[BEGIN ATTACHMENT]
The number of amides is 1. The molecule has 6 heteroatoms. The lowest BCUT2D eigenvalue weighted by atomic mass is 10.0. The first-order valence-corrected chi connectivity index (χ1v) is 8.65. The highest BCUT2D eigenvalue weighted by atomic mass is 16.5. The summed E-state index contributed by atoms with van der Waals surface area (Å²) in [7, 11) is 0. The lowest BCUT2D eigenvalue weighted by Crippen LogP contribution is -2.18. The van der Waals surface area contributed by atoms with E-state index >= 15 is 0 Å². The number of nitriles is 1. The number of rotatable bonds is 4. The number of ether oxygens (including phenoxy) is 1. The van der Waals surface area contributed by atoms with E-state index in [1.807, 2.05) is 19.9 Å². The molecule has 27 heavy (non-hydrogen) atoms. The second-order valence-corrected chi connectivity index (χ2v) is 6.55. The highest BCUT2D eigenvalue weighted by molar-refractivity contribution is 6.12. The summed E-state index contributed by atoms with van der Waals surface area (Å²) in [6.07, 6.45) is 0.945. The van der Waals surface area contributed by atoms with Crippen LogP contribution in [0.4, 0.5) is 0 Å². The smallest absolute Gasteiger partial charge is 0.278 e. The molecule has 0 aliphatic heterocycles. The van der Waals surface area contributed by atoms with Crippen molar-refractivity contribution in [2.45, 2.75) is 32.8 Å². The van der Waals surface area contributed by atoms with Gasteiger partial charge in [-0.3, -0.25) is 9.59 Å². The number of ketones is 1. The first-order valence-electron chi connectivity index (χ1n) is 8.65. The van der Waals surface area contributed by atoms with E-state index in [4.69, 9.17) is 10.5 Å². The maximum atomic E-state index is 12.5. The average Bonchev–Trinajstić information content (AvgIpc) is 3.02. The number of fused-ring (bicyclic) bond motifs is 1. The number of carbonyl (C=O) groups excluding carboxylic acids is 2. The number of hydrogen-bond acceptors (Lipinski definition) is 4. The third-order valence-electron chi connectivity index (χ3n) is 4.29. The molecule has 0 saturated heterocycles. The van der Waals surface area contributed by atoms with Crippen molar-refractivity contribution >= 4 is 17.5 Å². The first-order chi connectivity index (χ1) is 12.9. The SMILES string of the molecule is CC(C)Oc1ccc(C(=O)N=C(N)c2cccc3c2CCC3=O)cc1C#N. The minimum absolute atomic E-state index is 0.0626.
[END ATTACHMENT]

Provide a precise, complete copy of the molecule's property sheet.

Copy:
The number of amides is 1. The molecule has 6 heteroatoms. The lowest BCUT2D eigenvalue weighted by atomic mass is 10.0. The first-order valence-corrected chi connectivity index (χ1v) is 8.65. The highest BCUT2D eigenvalue weighted by atomic mass is 16.5. The summed E-state index contributed by atoms with van der Waals surface area (Å²) in [7, 11) is 0. The lowest BCUT2D eigenvalue weighted by Crippen LogP contribution is -2.18. The van der Waals surface area contributed by atoms with E-state index >= 15 is 0 Å². The number of nitriles is 1. The number of rotatable bonds is 4. The number of ether oxygens (including phenoxy) is 1. The van der Waals surface area contributed by atoms with E-state index in [1.807, 2.05) is 19.9 Å². The molecule has 27 heavy (non-hydrogen) atoms. The second-order valence-corrected chi connectivity index (χ2v) is 6.55. The highest BCUT2D eigenvalue weighted by molar-refractivity contribution is 6.12. The summed E-state index contributed by atoms with van der Waals surface area (Å²) in [6.07, 6.45) is 0.945. The van der Waals surface area contributed by atoms with Crippen LogP contribution in [0.4, 0.5) is 0 Å². The smallest absolute Gasteiger partial charge is 0.278 e. The molecule has 0 aliphatic heterocycles. The van der Waals surface area contributed by atoms with Crippen molar-refractivity contribution in [2.45, 2.75) is 32.8 Å². The van der Waals surface area contributed by atoms with Gasteiger partial charge in [-0.3, -0.25) is 9.59 Å². The number of ketones is 1. The first-order valence-electron chi connectivity index (χ1n) is 8.65. The van der Waals surface area contributed by atoms with E-state index in [4.69, 9.17) is 10.5 Å². The maximum atomic E-state index is 12.5. The average Bonchev–Trinajstić information content (AvgIpc) is 3.02. The number of fused-ring (bicyclic) bond motifs is 1. The number of carbonyl (C=O) groups excluding carboxylic acids is 2. The number of hydrogen-bond acceptors (Lipinski definition) is 4. The third-order valence-electron chi connectivity index (χ3n) is 4.29. The molecule has 0 saturated heterocycles. The van der Waals surface area contributed by atoms with Crippen molar-refractivity contribution >= 4 is 17.5 Å². The first-order chi connectivity index (χ1) is 12.9. The SMILES string of the molecule is CC(C)Oc1ccc(C(=O)N=C(N)c2cccc3c2CCC3=O)cc1C#N. The minimum absolute atomic E-state index is 0.0626.